Survivor annuity

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Q. In November I will have five years of service and I bought back my Army time of three years, which gives me eight years of service. If I pass away, will my spouse be eligible for a monthly annuity check? I’m 58 and would have 10 years at 60, which should be my minimum retirement age.

A. When you have five years of actual FERS service, you’ll be vested in the retirement system. If you die after you are vested, your widow would be entitled to a survivor annuity. If you were to die before that, she wouldn’t. Then she’d only be entitled to receive a refund of your retirement contributions. Note: Active duty service for which you’ve made a deposit doesn’t count toward the five years needed to be vested in the retirement system; however, once you are vested, it would be used in the annuity computation.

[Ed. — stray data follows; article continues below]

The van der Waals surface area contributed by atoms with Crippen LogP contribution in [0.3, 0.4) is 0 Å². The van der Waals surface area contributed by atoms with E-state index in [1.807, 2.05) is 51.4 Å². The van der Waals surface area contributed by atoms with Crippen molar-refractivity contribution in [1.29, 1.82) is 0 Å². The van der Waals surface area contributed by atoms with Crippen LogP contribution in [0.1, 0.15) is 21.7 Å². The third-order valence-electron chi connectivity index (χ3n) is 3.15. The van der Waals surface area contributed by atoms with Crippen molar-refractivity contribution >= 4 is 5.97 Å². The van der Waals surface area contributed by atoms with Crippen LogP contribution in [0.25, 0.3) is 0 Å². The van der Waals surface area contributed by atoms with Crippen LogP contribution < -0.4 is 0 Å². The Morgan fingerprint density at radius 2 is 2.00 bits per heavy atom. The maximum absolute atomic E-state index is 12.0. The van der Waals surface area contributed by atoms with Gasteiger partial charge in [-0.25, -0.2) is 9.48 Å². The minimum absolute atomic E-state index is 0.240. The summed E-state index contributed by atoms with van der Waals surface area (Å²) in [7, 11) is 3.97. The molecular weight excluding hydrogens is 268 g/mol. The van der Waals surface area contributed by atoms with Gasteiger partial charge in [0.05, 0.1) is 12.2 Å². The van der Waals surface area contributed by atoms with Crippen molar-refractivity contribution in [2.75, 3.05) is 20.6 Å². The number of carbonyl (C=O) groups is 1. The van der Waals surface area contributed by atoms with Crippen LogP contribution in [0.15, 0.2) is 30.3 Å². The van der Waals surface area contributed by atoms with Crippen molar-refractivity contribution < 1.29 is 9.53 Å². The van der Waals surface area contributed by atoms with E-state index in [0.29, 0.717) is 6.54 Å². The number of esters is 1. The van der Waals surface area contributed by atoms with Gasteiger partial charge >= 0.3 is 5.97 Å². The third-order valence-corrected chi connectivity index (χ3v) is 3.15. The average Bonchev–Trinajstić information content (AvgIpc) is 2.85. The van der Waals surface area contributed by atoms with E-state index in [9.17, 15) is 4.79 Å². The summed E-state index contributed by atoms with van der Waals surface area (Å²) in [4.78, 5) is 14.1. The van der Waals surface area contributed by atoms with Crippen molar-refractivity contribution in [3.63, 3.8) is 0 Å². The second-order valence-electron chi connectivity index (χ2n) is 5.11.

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Reg Jones was head of retirement and insurance policy at the Office of Personnel Management. Email your retirement-related questions to fedexperts@federaltimes.com.

2 Comments

  1. Loren OBanion on

    I retired from the US Coast Guard in 2010 with 30 years service and at that time we declined the military SBP.

    I have been working with the Federal Government under FERS since 2017 to present.

    If I buy back my military retirement time will my wife be eligible to receive my FERS retirement benefit if I die ?

    • If you were to die with at least 5 years of credible service, your widow would be entitled to a survivor benefit. If you make a deposit to get credit for your active duty service and waive your military retired pay, you could retire when you reach your minimum retirement age and your wife would be entitled to a much higher survivor benefit if you were to die before her. MRAs range between age 55 and 57, depending on your year of birth. FYI: You wouldn’t have to waive your military retired pay until you retire from your civilian job.

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